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Articles and thoughts by Peter Holslin

Fool for Shepard

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A 1986 production of “Fool for Love.” The film version of “Fool for Love” came out, like, 17 years ago. But I reviewed it recently…for a class.

Somewhere deep in the desert of the Southwest, you will encounter a beaten way station. There, garbage engulfs a dirty brown trailer. An ugly, grey sedan sits in the parking lot of a few run-down motel rooms. In one of the rooms, a woman named May sits alone at a sink, staring out a window.

A cowboy, Eddie, drives by the spot in his dirty pick-up, hooked to a trailer of horses. He notices the battered hulk of a car in a junkyard by the trailer. He turns around and pulls into the lot. He walks up to the woman’s door, knocks. When there is no answer, Eddie takes a few steps back, muses to himself for a moment, and then barrels through the door at full force. Now inside, he sits on the bed. May hides in the bathroom.

You don’t know Eddie. You don’t know May, his lover. You are just a traveler, stopping off the road to get some shuteye before you continue a journey. And this is where you find yourself in “Fool for Love”, directed by Robert Altman and based on the play by Sam Shepard. (Shepard also wrote the screenplay and plays Eddie. Kim Basinger plays May). In the film, you will see that the journey never ends for this couple. Their whole life is a cycle of acceptance and rejection, and they are determined, if unconsciously, to pull you into it.

Shepard’s plays tell the story of the Dysfunctional American Relationship. His family members and lovers dream, shirk, drink and suffer from psychological ailments. They sit like country vegetables, or growl and bite like farm animals. But they do not act so much as they reflect: broken memories and dark secrets, stories of alcoholic fathers, incestuous kin and fractured families hang in the backdrop of Shepard’s stories like lost relics. In “A Lie of the Mind”, Beth tries to convince her mom that her schizophrenic brother Jake killed their father after a night of vicious bar-hopping. In “Buried Child”, Dodge’s retarded son Tilden digs up a baby of the family that Dodge buried in a corn field years before, the dead product of incest. In “Fool for Love”, the short, quiet, sardonic man who lives in the trailer stalks Eddie and May. Old memories die hard for the two. Yet for a while, they act as though they’ve never met this man before.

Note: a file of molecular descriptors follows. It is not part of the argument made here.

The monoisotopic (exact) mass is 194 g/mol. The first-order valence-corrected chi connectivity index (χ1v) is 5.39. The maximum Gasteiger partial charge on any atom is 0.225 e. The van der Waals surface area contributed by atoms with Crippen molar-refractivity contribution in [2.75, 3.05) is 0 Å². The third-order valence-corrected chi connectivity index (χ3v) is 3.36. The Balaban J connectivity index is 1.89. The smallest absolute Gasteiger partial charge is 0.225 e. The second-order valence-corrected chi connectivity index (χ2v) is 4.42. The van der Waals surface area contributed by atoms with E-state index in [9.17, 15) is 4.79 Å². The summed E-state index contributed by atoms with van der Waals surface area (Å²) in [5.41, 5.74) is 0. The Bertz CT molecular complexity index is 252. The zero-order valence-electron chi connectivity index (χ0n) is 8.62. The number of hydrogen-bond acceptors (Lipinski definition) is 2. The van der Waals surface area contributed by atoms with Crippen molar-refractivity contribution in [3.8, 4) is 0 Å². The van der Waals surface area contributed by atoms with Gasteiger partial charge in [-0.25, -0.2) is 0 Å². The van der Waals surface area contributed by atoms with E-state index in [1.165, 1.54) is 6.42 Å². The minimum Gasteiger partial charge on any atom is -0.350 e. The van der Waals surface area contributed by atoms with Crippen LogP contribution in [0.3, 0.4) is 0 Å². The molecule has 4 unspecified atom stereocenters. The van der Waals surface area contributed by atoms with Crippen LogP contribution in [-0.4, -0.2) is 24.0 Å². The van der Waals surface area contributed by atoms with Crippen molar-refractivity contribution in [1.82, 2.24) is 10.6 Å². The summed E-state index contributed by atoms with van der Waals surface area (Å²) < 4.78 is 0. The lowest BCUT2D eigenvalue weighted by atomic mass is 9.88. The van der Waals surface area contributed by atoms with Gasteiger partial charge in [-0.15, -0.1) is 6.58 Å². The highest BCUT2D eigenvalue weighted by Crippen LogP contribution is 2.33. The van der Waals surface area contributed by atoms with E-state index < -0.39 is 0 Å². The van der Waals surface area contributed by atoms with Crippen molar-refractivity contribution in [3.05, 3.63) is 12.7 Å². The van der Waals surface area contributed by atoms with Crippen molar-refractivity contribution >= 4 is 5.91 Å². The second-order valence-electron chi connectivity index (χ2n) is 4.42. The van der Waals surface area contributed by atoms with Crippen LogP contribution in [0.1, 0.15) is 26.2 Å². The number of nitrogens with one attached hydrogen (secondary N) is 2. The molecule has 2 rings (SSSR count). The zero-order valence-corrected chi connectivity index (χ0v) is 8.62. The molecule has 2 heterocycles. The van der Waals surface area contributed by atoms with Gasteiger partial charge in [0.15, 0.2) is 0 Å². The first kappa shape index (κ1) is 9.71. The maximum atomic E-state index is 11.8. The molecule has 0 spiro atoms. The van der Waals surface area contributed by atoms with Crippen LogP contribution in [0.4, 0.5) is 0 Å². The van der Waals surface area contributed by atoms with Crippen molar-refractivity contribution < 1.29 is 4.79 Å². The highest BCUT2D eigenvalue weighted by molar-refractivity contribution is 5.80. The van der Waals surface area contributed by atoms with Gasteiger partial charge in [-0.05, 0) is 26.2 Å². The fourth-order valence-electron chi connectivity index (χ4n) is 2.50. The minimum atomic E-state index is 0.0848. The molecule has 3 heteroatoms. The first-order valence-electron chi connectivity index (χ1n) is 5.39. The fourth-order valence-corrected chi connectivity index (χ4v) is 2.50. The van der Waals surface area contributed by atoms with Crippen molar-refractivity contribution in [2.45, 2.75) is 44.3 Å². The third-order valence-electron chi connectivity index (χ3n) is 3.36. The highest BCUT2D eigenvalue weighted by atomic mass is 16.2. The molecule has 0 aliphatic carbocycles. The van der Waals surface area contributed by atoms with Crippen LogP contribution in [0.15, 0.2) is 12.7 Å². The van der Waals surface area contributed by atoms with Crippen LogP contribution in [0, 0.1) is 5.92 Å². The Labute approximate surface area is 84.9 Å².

A mutual thirst for vindication and resolution kicks Fool for Love into gear. Over 15 years of codependency, abuse and adultery drove Eddie and May apart. The film begins when they have reunited. It is not clear what drives Eddie to this battered rest stop, on a search for May, other than some weak prospect that they’ll live together again. “I gotta piece a ground up in Wyomin’ now,” he tells her in the hotel room, defensively.

They churn out a volatile, liquor-soaked back and forth. They fight in May’s room. Then Eddie broods in his truck, an elegiac country tune blaring, his car door open, the neon motel sign reflecting in the window. Then May puts on thick make-up and a baggy pink dress, walks over and says another man is coming by. Then Eddie pulls out his shotgun and cleans it on the hood of his truck.